History of Literacy
Delegates Assembly Adopts History Resolution

History of Reading News. Vol.XXII No.2 (1999:Spring)

The Delegates Assembly of the International Reading Association adopted the following resolution during its 42nd National Convention in May, 1997:
      Resolution on the History of Reading/Literacy
      WHEREAS historical knowledge develops an understanding of the forces that influence the present and future and provides a context and perspective that is critical to addressing important issues and challenges, and
      WHEREAS the study of the history of the field of reading/literacy offers an invaluable perspective for addressing current concerns and for planning the future of the profession, therefore, be it
      RESOLVED that the International Reading Association urges that the professional preparation of reading/ literacy professionals including classroom teachers, reading specialists, teacher educators, and other researchers in-clude developing an appreciation and understanding of the history of the field of reading/literacy, and be it further
      RESOLVED that the International Reading Association urges editors and publishers to actively encourage scholars to address the topic of the history of reading/literacy and to be receptive to publish [sic] the work of those scholars for appropriate audiences and other professional organizations.

The Board of Directors at the time of adoption of this resolution consisted of Richard T. Vacca, President; John J. Pikulski, President-elect: Kathryn Ransom, Vice President, and Alan E. Farstrup, Executive Director, along with John Elkins, Yetta M. Goodman, Barbara J. Walker, Richard L. Allington, James F. Baumann, Kathleen Stumpf Jongsma, James V. Hoffman, John W. Logan, and Lesley M. Morrow.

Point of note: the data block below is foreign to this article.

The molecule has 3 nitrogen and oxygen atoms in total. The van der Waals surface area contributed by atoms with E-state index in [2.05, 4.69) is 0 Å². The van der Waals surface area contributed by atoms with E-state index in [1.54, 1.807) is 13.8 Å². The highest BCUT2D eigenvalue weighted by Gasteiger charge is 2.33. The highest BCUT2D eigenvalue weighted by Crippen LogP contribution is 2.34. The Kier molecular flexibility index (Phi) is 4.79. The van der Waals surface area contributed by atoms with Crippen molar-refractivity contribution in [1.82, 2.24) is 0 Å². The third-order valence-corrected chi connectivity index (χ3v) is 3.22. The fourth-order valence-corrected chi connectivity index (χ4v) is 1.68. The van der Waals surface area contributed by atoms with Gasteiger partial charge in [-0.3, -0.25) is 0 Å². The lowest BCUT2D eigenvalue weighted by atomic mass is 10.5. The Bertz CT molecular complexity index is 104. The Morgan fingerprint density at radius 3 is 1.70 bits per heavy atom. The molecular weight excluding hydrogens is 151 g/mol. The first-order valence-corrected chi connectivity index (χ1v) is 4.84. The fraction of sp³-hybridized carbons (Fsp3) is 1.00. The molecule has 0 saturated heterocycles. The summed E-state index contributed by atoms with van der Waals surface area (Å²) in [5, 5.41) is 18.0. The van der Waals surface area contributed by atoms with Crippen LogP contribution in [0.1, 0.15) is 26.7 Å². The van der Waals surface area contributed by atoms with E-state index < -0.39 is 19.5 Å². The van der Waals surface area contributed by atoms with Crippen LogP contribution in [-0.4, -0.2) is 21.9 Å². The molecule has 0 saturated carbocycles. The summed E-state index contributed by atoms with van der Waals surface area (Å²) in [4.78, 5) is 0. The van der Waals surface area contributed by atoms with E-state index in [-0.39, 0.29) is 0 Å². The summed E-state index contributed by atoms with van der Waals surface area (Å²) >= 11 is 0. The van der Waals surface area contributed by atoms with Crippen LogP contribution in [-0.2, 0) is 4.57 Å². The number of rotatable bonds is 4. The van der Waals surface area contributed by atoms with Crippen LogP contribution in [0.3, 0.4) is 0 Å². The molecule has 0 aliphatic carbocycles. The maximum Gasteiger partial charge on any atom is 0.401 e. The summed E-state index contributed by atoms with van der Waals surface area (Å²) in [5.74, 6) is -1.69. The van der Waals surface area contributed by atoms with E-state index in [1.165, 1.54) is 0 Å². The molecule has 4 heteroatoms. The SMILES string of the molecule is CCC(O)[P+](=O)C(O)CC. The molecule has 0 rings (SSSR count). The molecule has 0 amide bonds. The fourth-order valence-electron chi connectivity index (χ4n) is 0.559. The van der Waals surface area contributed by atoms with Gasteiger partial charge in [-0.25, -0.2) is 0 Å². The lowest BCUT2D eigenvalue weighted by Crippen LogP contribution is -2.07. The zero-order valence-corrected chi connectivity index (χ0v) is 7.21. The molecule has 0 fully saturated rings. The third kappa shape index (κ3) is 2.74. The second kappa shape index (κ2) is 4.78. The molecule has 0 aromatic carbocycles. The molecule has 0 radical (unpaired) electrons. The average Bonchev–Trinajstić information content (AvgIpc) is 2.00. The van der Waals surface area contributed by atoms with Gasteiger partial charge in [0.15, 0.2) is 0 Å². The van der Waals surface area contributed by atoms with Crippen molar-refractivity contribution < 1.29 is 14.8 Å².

Present and Past Resolutions.

The passage of the 1997 Resolution owed much to the energy and support of then Vice President Jack Pikulski, who in October 1996 suggested that a revised resolution on the history of reading be framed, passed by the Board of Directors, and submitted to the Delegates Assembly for a vote.

Those of our readers with long memories will recall that the only previous IRA resolution on the history of reading was passed at the 26th annual convention of the IRA, in April, 1981. (For details, see the History of Reading News 5, no. 1 [Winter 1981-Spring 1982], 1-2.) The "RESOLVED" portion of that resolution read as follows:
      RESOLVED, that IRA seek to increase the number of historical papers published and to schedule additional historical sessions and symposia at regional meetings and conventions.

The 1981 resolution was not initiated (unlike its 1997 counterpart) by the IRA Board of Directors. Instead, it was proposed by SIG members and introduced at the floor of the Delegates Assembly. Janet A. Miller, then treasurer- secretary of the SIG, shepherded the resolution from its inception to its final passage.

Its passage did not go smoothly. The resolution's wording had originally included another "[BE IT] RESOLVED" statement that urged the IRA to demonstrate its recognition of the relevance of historical knowledge and research by encouraging institutions to grant doctoral degrees which required a course in the history of reading as part of the degree program, by supporting doctoral students who desired to include historical studies and research techniques in their programs, and by supporting doctoral candidates who wished to undertake historical research for their dissertations.

Several delegates spoke strongly against this portion of the resolution, arguing that it was an infringement on the rights of individual university departments to set their own curricula and requirements for their doctoral degrees. The resolution was only passed when this portion of the resolution was eliminated from the text.

Nonetheless, the passage of any resolution in 1981 was regarded by the SIG as an achievement. As June Gilstad, then SIG president, remarked at the time: "passage of this resolution...cannot but provide members of this Special Interest Group with a special sense of triumph and satisfaction, but we must not lose sight of the fact that it presents a considerable challenge as well."

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